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Retrospective: Advance Wars

Nintendo Gamer's Christian Donlan recalls GBA's classic reinvention of chess...

The history of the world is riddled with great double acts. Laurel and Hardy, Alka and Seltzer, Jay Leno and the-guy-who-played-Mr-Miyagi in the classic mismatched buddy movie Collision Course. The best combo of all, though? That has to be a shiny new Game Boy Micro and a copy of Advance Wars. (The Collision Course stars come a very close second, however.)

Obviously, Intelligent Systems' tactical charmer is an evergreen delight whichever way you play it: whether you're sat underneath a well-positioned window with the original unlit GBA in your hands, hunched over the clamshell SP, or even sitting back with the cartridge plugged into the bottom slot of the DS Lite, where it sticks out in a slightly annoying manner. It's on the Micro, though, that the game feels most at home. This is where it truly seems to belong.

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The Micro's screen is small but wonderfully bright - after six years, it's still a bit of a marvel - and it's perfect for bringing all those intricate top-down landscapes and colourful commanding officers to life. The combat animations look punchy and slick in reduced form, the backgrounds aren't quite as pixellated as they are on a larger device, and the game's text is tiny but still entirely legible. Best of all, the whole thing fits into a pencil case or the side pouch of a rucksack, and can even live on the end of a keychain, ready for action whenever you want it. It's a pocket-sized portal to a pocket-sized universe - a universe in which one of Nintendo's greatest first-party development teams take war, with all its bloodshed, sorrow, grieving families and wasteful catastrophe, and render it surprisingly cute.

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They render it surprisingly tidy, too, dropping you into a turn-based tactical fighting game that's rich in options, but also uncommonly easy to get your head around. Other battle sims may swamp you with complex terminology and bizarre rule-sets from the moment you press the start button, but Advance Wars understands the strategic value of keeping things simple. Intelligent Systems almost always offer you the most basic of combat objectives - crush the enemy, capture their HQ - and they divide their battlefields into friendly pixellated tiles, each tiny square housing a particular type of terrain.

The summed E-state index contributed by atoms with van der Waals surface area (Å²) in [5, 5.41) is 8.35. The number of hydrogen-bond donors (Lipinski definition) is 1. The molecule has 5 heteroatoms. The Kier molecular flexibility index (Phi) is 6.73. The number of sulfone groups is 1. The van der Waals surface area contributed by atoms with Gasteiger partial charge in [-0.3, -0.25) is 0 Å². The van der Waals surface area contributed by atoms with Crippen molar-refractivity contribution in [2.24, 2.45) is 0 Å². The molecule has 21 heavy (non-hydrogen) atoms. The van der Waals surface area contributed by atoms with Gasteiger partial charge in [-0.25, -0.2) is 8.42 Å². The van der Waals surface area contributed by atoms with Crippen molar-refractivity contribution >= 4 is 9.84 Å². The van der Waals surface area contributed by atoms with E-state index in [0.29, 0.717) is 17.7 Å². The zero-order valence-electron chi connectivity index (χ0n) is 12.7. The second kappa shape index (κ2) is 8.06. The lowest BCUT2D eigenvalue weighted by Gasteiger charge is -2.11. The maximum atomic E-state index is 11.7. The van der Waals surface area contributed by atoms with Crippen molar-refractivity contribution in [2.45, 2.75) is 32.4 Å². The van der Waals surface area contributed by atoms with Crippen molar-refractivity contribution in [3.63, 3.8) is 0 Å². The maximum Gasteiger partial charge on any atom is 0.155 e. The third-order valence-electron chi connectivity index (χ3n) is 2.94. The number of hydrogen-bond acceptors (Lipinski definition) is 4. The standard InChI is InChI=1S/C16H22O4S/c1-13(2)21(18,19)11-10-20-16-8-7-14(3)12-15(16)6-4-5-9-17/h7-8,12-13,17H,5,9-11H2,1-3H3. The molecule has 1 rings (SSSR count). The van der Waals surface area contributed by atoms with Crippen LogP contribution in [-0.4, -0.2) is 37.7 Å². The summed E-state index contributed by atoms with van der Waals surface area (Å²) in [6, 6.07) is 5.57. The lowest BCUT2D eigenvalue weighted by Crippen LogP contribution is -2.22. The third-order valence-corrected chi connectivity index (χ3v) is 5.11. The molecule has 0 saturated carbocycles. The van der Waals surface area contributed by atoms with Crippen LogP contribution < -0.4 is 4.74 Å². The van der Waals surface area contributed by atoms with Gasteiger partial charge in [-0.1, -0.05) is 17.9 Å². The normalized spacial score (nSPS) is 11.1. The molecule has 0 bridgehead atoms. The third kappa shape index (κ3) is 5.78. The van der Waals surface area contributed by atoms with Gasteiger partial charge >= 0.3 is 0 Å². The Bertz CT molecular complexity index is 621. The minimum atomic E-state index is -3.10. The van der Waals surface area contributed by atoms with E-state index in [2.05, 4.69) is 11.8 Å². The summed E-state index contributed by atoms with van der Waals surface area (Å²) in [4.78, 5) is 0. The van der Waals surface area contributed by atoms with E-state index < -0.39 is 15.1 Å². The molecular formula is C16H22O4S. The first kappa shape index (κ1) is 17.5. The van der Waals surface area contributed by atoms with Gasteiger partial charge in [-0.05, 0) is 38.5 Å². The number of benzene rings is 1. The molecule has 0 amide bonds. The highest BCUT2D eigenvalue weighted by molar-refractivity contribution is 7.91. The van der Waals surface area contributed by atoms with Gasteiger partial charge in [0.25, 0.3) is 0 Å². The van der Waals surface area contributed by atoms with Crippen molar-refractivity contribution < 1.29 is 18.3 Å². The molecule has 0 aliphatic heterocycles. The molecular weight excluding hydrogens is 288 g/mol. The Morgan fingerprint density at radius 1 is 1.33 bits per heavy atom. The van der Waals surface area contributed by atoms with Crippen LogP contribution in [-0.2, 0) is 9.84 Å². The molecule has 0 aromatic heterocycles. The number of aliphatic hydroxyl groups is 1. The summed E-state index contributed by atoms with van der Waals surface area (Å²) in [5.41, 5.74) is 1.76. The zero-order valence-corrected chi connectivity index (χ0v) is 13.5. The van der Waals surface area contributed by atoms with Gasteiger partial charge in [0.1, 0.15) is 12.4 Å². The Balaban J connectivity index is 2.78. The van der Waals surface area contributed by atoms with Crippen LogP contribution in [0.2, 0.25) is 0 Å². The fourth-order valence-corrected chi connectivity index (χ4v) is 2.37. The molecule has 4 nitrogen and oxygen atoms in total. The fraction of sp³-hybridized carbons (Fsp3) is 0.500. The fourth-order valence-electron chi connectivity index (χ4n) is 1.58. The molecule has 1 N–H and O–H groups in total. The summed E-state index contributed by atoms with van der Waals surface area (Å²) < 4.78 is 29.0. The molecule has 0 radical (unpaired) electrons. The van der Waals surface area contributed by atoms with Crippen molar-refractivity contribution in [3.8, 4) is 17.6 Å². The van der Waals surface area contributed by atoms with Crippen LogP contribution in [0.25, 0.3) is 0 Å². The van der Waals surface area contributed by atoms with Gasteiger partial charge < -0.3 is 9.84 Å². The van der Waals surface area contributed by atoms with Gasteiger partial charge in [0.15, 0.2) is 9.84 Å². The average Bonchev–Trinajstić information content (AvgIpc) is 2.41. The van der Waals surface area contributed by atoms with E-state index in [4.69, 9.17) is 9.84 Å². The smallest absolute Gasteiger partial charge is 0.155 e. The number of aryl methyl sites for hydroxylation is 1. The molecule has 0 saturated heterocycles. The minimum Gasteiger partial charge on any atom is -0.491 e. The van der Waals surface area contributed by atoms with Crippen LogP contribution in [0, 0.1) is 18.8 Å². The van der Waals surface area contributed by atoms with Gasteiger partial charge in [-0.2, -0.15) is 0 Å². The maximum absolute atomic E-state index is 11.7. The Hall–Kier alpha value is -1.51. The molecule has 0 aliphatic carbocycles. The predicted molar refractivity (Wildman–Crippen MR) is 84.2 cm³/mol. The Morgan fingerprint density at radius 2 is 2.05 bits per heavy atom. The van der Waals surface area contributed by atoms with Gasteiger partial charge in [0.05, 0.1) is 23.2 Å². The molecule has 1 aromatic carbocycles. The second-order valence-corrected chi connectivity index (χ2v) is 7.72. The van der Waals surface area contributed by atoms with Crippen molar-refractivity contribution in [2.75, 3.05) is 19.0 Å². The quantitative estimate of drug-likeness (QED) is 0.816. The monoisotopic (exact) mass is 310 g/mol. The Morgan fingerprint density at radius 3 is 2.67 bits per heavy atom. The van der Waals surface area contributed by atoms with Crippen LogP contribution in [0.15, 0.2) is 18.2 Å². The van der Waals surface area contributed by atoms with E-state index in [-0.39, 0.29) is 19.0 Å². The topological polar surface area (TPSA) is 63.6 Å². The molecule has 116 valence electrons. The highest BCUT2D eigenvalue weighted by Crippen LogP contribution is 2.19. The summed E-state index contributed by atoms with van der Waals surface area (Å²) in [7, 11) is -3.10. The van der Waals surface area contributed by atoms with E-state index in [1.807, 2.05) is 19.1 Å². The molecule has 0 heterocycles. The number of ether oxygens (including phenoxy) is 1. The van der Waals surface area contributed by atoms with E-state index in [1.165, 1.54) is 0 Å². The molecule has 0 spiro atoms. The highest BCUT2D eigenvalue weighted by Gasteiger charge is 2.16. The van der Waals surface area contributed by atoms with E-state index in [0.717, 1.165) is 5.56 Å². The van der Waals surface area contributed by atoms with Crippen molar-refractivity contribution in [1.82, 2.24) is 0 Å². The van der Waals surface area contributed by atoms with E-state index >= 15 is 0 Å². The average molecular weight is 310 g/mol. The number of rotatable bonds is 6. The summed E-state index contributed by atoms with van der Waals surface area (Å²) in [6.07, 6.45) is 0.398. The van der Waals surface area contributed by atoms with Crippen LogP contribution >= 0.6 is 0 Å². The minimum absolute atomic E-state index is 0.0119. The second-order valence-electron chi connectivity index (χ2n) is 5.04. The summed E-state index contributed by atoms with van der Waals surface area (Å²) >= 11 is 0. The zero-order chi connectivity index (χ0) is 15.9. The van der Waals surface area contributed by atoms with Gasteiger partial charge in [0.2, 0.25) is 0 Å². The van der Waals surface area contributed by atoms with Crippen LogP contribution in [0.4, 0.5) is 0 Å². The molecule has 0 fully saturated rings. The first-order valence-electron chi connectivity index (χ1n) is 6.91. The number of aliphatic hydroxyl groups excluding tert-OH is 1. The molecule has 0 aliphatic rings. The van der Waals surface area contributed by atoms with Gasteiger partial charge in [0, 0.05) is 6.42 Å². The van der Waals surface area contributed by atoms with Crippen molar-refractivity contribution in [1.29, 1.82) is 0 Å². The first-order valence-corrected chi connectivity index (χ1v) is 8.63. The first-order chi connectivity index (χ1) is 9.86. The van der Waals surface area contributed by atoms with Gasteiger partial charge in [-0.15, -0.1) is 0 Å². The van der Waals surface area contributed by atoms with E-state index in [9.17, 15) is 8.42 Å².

There are rivers and oceans, there are forests, glades and mountains, and there are cities, bases, docks and airports. All of them come with their own strategic strengths and weaknesses, but these strengths and weaknesses are always straightforward and logical. Hiking through mountains? That's going to slow you down. Fighting an entrenched enemy while you're stuck out in the open? Probably not a good idea.

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To wage war across these neatly arranged maps, you're kitted out with a selection of dinky little units. All of these have their own strengths and weaknesses too, and this is where the fierce, beating heart of Advance Wars can be found. Drawing on the entire 20th century for design inspiration, your disparate weapons, troops and vehicles are united by the fact that they all look chunky, well-used and endlessly capable, like the plastic pieces you might find lurking in a box belonging to the world's greatest board game.

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You'll want to try them out the moment you lay eyes on them, and as soon as you do, you'll discover that they sound just as good as they look. They move around the map powered by chugging engines and squealing jets, accompanied by a satisfying and percussive mixture of pops and clicks as you drag arrows, select destinations and send your forces off to fight the enemy, capture cities or simply lie in wait, ready to execute the perfect ambush.

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